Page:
Sally Rockey, NIH deputy director for extramural research
Reacting to a steep rise in the number of young biomedical scientists seeking scarce academic jobs, the National Institutes of Health (NIH) plans to launch
programs to prepare scientists for nonacademic careers, move students through their Ph.D.s faster, and bolster the pay of postdocs.
NIH officials announced these plans yesterday at a meeting of NIH's Advisory Committee to the Director (ACD). It is a response to a report in June on the U.S. biomedical workforce
co-chaired by Princeton University President Shirley Tilghman, who believes NIH is training too many young scientists in a system that she calls
"dysfunctional." The report itself did not recommend imposing any ceiling on graduate training, however, and report co-chair Sally Rockey, NIH deputy
director for extramural research, said yesterday that "we did not say we should reduce the numbers" of scientists being trained because that would require
a modeling study. But NIH agrees that training needs to be improved, she noted.
Toward that end, Rockey said NIH is planning to take the following steps:
Launch a grants program for institutions to develop "innovative approaches" to complement traditional research training, for example, by preparing young
scientists for careers in industry or science policy. NIH expects to fund up to 50 grants over the next 2 years in what Rockey called the "centerpiece" of
Require that every graduate student and postdoc supported by NIH work with their adviser on setting career goals through what is known as an Individual
Development Plan. "We have to change the culture" so that investigators "are invested in the positive outcomes of their trainees," Rockey said.
"Encourage" institutions to limit NIH support for graduate students to 5 years, with exceptions for family leave or if a mentor dies.
Raise the starting postdoc stipend from $39,000 to $42,000 as soon as next year, and examine whether NIH needs a policy to improve postdoc benefits.
Increase funding for two types of grants aimed at giving young investigators independent labs quickly: "kangaroo" (K99/R00) grants that combine
postdoctoral support with a research grant; and Early Independence Awards, which allow newly minted Ph.D.s to skip the postdoc and start their own lab.
Create a system to track the careers of all trainees, not just those on training grants. Graduate students will receive a unique NIH identification number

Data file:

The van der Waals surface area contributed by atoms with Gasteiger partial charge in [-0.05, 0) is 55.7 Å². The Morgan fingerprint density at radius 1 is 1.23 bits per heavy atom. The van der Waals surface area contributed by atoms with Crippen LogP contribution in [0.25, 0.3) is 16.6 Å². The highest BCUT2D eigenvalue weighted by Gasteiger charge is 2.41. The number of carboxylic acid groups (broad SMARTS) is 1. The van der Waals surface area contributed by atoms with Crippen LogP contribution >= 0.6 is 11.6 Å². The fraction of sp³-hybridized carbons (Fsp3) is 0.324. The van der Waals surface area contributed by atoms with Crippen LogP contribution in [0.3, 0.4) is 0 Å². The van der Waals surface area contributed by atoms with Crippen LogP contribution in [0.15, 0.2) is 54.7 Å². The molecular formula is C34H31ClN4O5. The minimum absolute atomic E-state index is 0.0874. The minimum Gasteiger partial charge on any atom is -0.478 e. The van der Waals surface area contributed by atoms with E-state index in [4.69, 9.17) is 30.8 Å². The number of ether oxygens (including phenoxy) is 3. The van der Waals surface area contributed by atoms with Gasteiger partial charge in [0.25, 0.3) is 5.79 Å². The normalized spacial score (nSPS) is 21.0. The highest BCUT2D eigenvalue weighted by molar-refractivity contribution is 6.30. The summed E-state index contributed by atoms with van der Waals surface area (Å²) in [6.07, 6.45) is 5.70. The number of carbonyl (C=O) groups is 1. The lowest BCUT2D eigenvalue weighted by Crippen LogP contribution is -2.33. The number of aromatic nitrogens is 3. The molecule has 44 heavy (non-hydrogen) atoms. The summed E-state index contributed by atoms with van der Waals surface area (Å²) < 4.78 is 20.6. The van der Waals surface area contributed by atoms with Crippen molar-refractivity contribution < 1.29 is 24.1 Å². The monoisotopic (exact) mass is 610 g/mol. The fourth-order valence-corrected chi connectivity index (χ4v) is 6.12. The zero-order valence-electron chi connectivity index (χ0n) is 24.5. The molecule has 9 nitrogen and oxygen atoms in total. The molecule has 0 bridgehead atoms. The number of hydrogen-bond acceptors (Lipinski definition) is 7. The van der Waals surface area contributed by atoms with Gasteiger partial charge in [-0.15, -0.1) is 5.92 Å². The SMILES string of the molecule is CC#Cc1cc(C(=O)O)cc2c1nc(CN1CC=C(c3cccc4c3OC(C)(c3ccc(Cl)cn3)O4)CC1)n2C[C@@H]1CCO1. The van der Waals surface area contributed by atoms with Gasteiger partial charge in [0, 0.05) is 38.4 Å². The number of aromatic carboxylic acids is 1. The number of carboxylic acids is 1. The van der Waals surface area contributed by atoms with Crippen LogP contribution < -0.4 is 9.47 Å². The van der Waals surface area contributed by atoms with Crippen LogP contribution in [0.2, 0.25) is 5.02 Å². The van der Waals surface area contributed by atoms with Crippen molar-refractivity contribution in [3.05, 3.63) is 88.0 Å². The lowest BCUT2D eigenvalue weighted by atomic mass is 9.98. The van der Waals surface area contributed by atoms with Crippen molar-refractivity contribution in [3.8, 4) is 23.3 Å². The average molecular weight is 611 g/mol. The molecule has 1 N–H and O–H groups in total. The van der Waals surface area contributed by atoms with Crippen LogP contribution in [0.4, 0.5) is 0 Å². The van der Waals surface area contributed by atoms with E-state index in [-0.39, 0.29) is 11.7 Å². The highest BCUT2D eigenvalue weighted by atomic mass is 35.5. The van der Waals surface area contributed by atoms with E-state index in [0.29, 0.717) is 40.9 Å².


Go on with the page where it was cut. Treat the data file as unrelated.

now assigned only to investigators and postdocs. NIH will also "encourage" institutions to post online reports on the career outcomes of their trainees.
The one recommendation from June that NIH is not following is to shift some graduate and postdocs from research grants to training and fellowship grants,
which offer a higher-quality experience. That would have been "extraordinarily complicated to do," Rockey said, partly because training and research are
separate lines in NIH's budget and also because almost seven times as many postdocs are on research grants. However, Rockey says the steps that NIH is
taking will accomplish the same goals.
Tilghman, who chaired a 1998 report that said the United States is training too many biomedical scientists, praised NIH's response to the June report:
"This is the most attention manpower issues have received at NIH in my career," she told ScienceInsider. But she also told the advisory committee
about her "cynicism" that institutions will fail to post the career outcomes of trainees on the Web and limit NIH support to 5 years because NIH is not
requiring those steps. "Without the financial pressure to get people through in an expeditious length of time, I think we will be looking at data that
looks just like this 10 years from now," she told the ACD panel.
NIH Director Francis Collins acknowledged Tilghman's concern that the plan lacks "real teeth." He and Rockey suggested that it may not be legally possible
for the agency to force institutions to track down past graduate students. But it may be possible to make that a requirement for new trainees, he and